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Precipitating a crisis

Broad-sleets go snowver-the-top on snow news day

a snowy bicycle in Oxford in 2007

Going snowhere: blizzards cause UK transport meltdown

photo: Statto

The UK has been left paralysed after literally centimetres of snow rendered news outlets unable to produce anything other than lazy, anodyne leaders about the inclement conditions.

Some especially clichéd journos were seen to ask what word the Inuit, who according to transparent urban legend have over one hundred different words for types of snow, would use for this smattering. ‘Feeble,’ translated Inuit myth-buster Maguyuk Wilcox, ‘Which is among fifty-four insults we could fling at your journalism.’

Meanwhile, many are using the media storm as a cover for what London Mayor Boris Johnson described as a ‘mass skive’, including schoolchildren at the thousands of schools forced to close due to bad teaching weather. However, attendance rates at several schools which Ofsted has labelled ‘shit’ were thought to have improved, until it transpired that the extra pupils had melted by lunchtime, leaving only a scarf and a carrot behind.

Skivers have also attacked the nation’s gritting strategy, contending that only gritting major roads leaves people whose drives don’t open directly onto a motorway stranded, unable to reach the salty oases of thaw. The congestion charge was waived for a day, partly in a bid to assuage the anger of commuters left helpless, but mainly due to the cameras being unable to read snow-covered numberplates.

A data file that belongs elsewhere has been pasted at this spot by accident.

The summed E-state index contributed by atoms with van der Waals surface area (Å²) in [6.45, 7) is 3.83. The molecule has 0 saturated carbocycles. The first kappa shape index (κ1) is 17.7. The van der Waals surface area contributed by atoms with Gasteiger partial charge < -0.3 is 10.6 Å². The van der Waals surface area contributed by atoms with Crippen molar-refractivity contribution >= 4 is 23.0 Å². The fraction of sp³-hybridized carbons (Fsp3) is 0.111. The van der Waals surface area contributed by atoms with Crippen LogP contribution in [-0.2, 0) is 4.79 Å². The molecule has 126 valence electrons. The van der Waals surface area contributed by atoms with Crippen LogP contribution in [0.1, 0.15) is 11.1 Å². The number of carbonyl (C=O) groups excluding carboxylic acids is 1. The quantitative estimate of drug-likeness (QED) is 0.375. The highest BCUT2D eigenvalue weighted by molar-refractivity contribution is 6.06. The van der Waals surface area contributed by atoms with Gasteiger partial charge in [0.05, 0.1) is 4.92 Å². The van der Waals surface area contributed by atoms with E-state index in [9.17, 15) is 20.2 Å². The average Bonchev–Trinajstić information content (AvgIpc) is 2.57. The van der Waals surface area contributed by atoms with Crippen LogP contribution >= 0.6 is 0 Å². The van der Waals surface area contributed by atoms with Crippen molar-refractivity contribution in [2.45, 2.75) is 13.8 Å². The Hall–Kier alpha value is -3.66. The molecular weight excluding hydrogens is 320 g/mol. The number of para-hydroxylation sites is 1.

A staggering no people have so far died in the deluge, and concerns abound that this number may multiply ten-fold before the week is out. ‘People are acting so crazily as a result of this weather,’ explained police inspector Francis Bargle, ‘Or at least because they’re taking evasive action because they’ve been told everyone is acting crazily. On the positive side, we have managed to get a decent number of ASBOs (Anti-Snow-Balling Orders) dished out.’

Forecasters forecast that the snowfall will be over by the end of the week, despite most evidence suggesting that it has already gone. ‘Stop looking outside of London!’ journalist Roger Bighouse snapped at KTAB, before doing a sombre piece-to-camera about ‘havoc’ on his quiet cul-de-sac in Chiswick.


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